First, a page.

That's likely nothing sinister, just a miscalibrated touch screen. If you were to "vote" for Jill Stein on that machine, you'd likely register a vote for Obama. You'd let the local official know and insist they decommission or recalibrate the machine — if they don't, then you'd take whatever loud, noisy action would be necessary.
I thought this was also the case, so before recording the video I tried your suggestion. I selected Stein and it worked fine. I selected Romney and it was fine. Additionally, I did call over a vote official who told me, and I quote, "Don't worry about it, everything will be fine."
Writes another commenter:
If the last frame is correct, this is in Wilkes-Barre, PA. "Betsy Elizabeth Summers" is on the ballot. On the face of it, it is a poorly calibrated device. At the very minimum, the precinct captains need to take this machine offline until it is properly calibrated.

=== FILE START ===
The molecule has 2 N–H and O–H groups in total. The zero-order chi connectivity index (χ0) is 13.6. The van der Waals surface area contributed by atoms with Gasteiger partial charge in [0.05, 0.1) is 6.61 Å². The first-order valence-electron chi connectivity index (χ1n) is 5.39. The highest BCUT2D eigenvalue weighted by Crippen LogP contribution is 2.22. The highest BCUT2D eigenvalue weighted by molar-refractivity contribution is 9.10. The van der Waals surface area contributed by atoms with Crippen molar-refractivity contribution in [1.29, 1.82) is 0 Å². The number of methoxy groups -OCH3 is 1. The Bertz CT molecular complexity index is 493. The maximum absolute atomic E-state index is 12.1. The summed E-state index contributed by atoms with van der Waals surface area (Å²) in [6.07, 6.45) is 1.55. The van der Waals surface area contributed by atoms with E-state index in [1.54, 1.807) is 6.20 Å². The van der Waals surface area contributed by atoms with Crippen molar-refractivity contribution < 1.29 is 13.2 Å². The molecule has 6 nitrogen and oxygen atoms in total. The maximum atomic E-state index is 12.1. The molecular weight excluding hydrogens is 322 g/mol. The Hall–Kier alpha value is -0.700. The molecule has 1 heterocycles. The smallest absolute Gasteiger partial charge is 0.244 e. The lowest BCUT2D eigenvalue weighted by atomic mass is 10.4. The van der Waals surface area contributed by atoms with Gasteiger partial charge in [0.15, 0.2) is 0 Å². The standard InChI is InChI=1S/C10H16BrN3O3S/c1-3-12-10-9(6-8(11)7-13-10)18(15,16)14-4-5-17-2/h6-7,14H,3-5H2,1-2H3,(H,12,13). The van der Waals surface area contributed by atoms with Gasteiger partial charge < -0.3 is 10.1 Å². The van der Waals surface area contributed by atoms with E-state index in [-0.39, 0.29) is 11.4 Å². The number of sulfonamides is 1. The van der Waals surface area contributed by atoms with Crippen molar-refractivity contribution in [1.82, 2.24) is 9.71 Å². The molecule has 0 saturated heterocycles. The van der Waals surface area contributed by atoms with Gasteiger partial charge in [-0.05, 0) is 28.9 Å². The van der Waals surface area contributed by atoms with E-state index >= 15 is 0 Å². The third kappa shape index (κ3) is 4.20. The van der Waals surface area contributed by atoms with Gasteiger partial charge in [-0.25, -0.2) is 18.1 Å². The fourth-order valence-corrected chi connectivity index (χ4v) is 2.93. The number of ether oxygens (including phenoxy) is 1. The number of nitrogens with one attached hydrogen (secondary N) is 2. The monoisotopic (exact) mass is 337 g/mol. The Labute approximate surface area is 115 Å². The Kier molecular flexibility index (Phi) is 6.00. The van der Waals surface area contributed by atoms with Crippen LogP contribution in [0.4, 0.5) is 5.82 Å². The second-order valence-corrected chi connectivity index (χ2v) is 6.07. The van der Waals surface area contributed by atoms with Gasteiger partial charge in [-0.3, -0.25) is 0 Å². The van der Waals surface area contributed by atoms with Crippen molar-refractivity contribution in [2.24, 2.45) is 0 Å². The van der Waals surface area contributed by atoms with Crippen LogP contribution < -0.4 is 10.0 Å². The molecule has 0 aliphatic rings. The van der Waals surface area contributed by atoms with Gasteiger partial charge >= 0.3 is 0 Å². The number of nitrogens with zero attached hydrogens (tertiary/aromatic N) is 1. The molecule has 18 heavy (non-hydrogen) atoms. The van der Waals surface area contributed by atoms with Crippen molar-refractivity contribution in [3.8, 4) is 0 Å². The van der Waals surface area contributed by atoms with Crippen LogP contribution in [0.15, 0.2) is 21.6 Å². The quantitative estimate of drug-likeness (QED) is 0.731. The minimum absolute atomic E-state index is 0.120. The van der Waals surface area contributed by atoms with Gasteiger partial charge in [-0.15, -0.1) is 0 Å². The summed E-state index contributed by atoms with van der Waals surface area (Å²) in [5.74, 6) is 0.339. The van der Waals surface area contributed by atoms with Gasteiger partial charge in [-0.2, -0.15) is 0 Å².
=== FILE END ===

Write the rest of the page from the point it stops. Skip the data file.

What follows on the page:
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UPDATE: Here's an excellent interview with electronic voting machine experts about concerns for this election.
UPDATE II: And Gawker spoke with Joseph Lorenzo Hall, Senior Staff Technologist at the Center for Democracy & Technology, about this particular video in Pennsylvania:
It's a concern but not because of fraud… that's an obviously miscalibrated iVotronic (ES&S) voting machine… we would recommend that poll workers would recalibrate the machine and everything would be fine. Also, with some models of voting system if you place a thumb on accident while resting on the machine it can "bias" the calibration of the touchscreen up towards the errant thumb. That could be happening to, if it's only for this one voter.
Hall says the most important thing is, MAKE SURE YOU CHECK YOUR WORK when you're done voting.
And one of my Facebook followers, Andrew Edwards, writes:
No matter who you're voting for, a voting machine should not do this. If it happens to you, be sure to document it with your phone and call the Voter Hotline at 855-444-6100.